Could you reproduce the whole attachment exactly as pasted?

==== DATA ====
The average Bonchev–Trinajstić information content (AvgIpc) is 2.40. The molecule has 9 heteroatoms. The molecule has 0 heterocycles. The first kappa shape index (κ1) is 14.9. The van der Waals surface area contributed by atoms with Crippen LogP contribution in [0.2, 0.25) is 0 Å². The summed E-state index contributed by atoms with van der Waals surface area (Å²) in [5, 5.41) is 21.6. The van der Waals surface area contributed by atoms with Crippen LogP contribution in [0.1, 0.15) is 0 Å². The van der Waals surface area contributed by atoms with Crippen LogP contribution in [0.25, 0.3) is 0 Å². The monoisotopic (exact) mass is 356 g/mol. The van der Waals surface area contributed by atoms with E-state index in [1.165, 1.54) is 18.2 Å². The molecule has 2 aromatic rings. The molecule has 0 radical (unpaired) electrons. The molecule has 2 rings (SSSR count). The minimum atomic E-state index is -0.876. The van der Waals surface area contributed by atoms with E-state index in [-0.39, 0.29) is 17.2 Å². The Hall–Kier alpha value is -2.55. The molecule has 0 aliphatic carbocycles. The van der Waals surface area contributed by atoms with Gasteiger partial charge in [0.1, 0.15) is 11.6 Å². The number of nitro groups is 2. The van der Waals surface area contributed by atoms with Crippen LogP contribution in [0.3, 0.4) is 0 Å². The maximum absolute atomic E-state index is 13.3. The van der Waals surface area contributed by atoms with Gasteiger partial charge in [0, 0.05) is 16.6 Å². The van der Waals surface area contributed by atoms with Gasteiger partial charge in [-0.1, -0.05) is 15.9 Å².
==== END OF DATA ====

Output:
The average Bonchev–Trinajstić information content (AvgIpc) is 2.40. The molecule has 9 heteroatoms. The molecule has 0 heterocycles. The first kappa shape index (κ1) is 14.9. The van der Waals surface area contributed by atoms with Crippen LogP contribution in [0.2, 0.25) is 0 Å². The summed E-state index contributed by atoms with van der Waals surface area (Å²) in [5, 5.41) is 21.6. The van der Waals surface area contributed by atoms with Crippen LogP contribution in [0.1, 0.15) is 0 Å². The van der Waals surface area contributed by atoms with Crippen LogP contribution in [0.25, 0.3) is 0 Å². The monoisotopic (exact) mass is 356 g/mol. The van der Waals surface area contributed by atoms with E-state index in [1.165, 1.54) is 18.2 Å². The molecule has 2 aromatic rings. The molecule has 0 radical (unpaired) electrons. The molecule has 2 rings (SSSR count). The minimum atomic E-state index is -0.876. The van der Waals surface area contributed by atoms with E-state index in [-0.39, 0.29) is 17.2 Å². The Hall–Kier alpha value is -2.55. The molecule has 0 aliphatic carbocycles. The van der Waals surface area contributed by atoms with Gasteiger partial charge in [0.1, 0.15) is 11.6 Å². The number of nitro groups is 2. The van der Waals surface area contributed by atoms with Crippen LogP contribution in [0.3, 0.4) is 0 Å². The maximum absolute atomic E-state index is 13.3. The van der Waals surface area contributed by atoms with Gasteiger partial charge in [0, 0.05) is 16.6 Å². The van der Waals surface area contributed by atoms with Gasteiger partial charge in [-0.1, -0.05) is 15.9 Å².